16 Quotes That Explain the Beautifully Quirky INFP Personality Type

IntrovertDear.com INFP Book quotes

I wrote The INFP Book because I wanted to connect with other INFPs who also feel lost in this world. INFPs are described as being reserved, imaginative, passionate, creative, and quirky. These are some of the many qualities that make us unique — but they can also make us feel estranged from society, which often demands that we be far more extroverted, conventional, and pragmatic than we naturally are. The book includes my research into my personality type, as well as my personal reflections, anecdotes, and lessons that I’ve learned. Here are 16 quotes from my book and Facebook page, which help explain the mystical, deep, and often contradictory INFP personality type:





3. “INFPs are compelled by an intense feeling to seek this inner expression and truth that’s invisible on the surface and independent of our external realities. What’s most important for INFPs is to feel personally connected to and in tune to whatever decisions they end up making.”






6. “I believe that one of the perks of being an INFP is that we are highly emotionally intelligent and empathetic. We can put ourselves in other people’s shoes and experience the world from their perspective, which in turn gives us a deeper insight into ourselves and our relations with the world.”




8. INFP Book quote




10. “INFPs often feel pressured to provide an absolute answer to ‘What do you want to do with your life?’ These kinds of thoughts and questions only build our anxiety and are counterproductive for us. For many of us, we prefer to live in the moment and pick up new information and inspiration as they come.”


11. “INFPs are considered empaths. We often wear our heart on our sleeves and become very altruistic, caring for another person deeply at the expense of our well-being.”


12. “INFPs, in general, are very spiritual and have profound compassion and an appreciation for nature, beauty, and all of those things that make life worth living.”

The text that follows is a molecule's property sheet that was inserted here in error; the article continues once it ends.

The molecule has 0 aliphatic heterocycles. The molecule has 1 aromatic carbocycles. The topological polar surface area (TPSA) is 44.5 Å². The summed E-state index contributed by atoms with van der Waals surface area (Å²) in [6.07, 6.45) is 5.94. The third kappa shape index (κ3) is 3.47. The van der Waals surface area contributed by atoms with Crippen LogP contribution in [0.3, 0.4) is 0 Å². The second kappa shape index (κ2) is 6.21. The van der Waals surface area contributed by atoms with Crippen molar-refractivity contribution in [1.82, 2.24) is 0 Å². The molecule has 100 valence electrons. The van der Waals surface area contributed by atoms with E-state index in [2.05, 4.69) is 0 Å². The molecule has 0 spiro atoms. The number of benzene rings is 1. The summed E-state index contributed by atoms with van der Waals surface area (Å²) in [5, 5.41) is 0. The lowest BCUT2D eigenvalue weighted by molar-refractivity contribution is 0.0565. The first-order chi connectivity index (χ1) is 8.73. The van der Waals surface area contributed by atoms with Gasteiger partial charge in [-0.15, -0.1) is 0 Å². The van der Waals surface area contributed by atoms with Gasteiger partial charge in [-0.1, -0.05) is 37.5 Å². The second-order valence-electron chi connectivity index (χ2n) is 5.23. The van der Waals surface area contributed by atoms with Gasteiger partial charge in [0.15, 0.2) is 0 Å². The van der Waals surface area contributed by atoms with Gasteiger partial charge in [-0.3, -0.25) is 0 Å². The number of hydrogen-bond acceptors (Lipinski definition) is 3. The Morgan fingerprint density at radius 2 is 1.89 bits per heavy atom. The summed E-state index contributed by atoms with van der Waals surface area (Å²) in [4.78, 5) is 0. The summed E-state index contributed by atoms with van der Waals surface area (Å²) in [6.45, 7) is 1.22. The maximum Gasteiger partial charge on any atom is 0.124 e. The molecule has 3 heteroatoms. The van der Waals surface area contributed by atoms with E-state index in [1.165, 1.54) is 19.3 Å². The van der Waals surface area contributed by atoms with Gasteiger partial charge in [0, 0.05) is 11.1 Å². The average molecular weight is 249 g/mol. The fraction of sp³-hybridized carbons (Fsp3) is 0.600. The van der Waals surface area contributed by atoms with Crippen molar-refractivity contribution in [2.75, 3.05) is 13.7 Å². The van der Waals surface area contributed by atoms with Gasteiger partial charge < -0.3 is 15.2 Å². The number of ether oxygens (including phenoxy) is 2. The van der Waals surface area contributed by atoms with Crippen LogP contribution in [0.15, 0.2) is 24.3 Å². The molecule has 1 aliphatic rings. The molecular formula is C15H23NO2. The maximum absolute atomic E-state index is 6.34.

Discover more INFP insight in my book.

The INFP Book

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Read this: 10 Contradicting Things About INFPs


  • Alex says:

    Thank you for this article! (I think I always say the same but it’s true ^_^).
    It helps me understand better my INFP s.o.
    Quite probably I’ll have to buy your book 🙂

    • Catherine Chea says:

      Awesome. ^_^

      • Jim says:

        I just learned I’m an INFP a few months ago and I’ve been reading as much as I can to …well, try to understand myself, and hopefully leverage my natural inclinations to be a better me. If that doesn’t sound too stupid.

        Understanding the cognitive functions and how they manifest has been a huge revelation. It has explained so much about my behavior and way of processing the world. But, on the one hand, I’m relieved to know that I’m not as odd or misunderstood as I thought. On the other, it irritates me to think that I’m not as odd or as misunderstood as I thought. Haha.

        One of the tools I had already developed to cope and keep myself grounded was this mantra:

        “Accept the world for what it is.
        Avoid fear, expectation, and judgment.
        Enjoy the details.”

        So it came as quite a pleasant shock to come across these words in your book: “Accept the world as it is.”

        It makes me wonder now if most INFPs eventually come to that conclusion on their own as they grow older and more mature…

        Anyway, I enjoyed your book and I enjoy your articles.

        • Catherine Chea says:

          Hi Jim, I’m so glad you enjoyed my book and my articles. <3